Let’s start with what a refugee is not: a refugee is not an illegal alien or someone leaving their country for economic opportunities elsewhere. The UN Convention Relating to the Status of Refugees defines a refugee as a person who “owing to a well-founded fear of being persecuted for reasons of race, religion, nationality, membership of a particular social group or political opinion, is outside the country of his nationality, and is unable to or, owing to such fear, is unwilling to avail himself of the protection of that country or return there because there is a fear of persecution…”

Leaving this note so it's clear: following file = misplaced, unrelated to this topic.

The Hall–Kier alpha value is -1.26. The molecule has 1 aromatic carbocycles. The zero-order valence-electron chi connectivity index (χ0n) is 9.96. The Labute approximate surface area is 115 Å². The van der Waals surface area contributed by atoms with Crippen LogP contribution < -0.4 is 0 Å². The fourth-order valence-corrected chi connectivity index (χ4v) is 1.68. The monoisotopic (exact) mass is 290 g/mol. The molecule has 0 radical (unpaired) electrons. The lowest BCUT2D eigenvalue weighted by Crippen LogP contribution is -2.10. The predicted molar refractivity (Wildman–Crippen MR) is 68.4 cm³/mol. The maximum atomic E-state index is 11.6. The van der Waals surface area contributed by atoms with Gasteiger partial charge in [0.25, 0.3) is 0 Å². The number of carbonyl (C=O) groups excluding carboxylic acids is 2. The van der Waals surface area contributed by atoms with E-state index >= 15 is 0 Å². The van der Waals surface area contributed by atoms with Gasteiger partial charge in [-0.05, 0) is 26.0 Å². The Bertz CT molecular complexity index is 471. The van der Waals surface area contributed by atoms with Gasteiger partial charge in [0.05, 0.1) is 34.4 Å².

Asylum seekers are individuals seeking refugee status in another country. International law recognizes the right of persons to seek asylum but no country is required to provide asylum. Most countries, including the U.S., require asylum seekers to undergo a legal process to determine if the person fits the definition of being a refugee. Countries may also require security clearances to ensure the refugee presents no danger to its population. The U.S. has an extensive security clearance process that is even more involved for refugees from Syria.
See this University of Minnesota fact sheet for much more on what constitutes refugee status and discussion of various international agreements that govern the rights of refugees.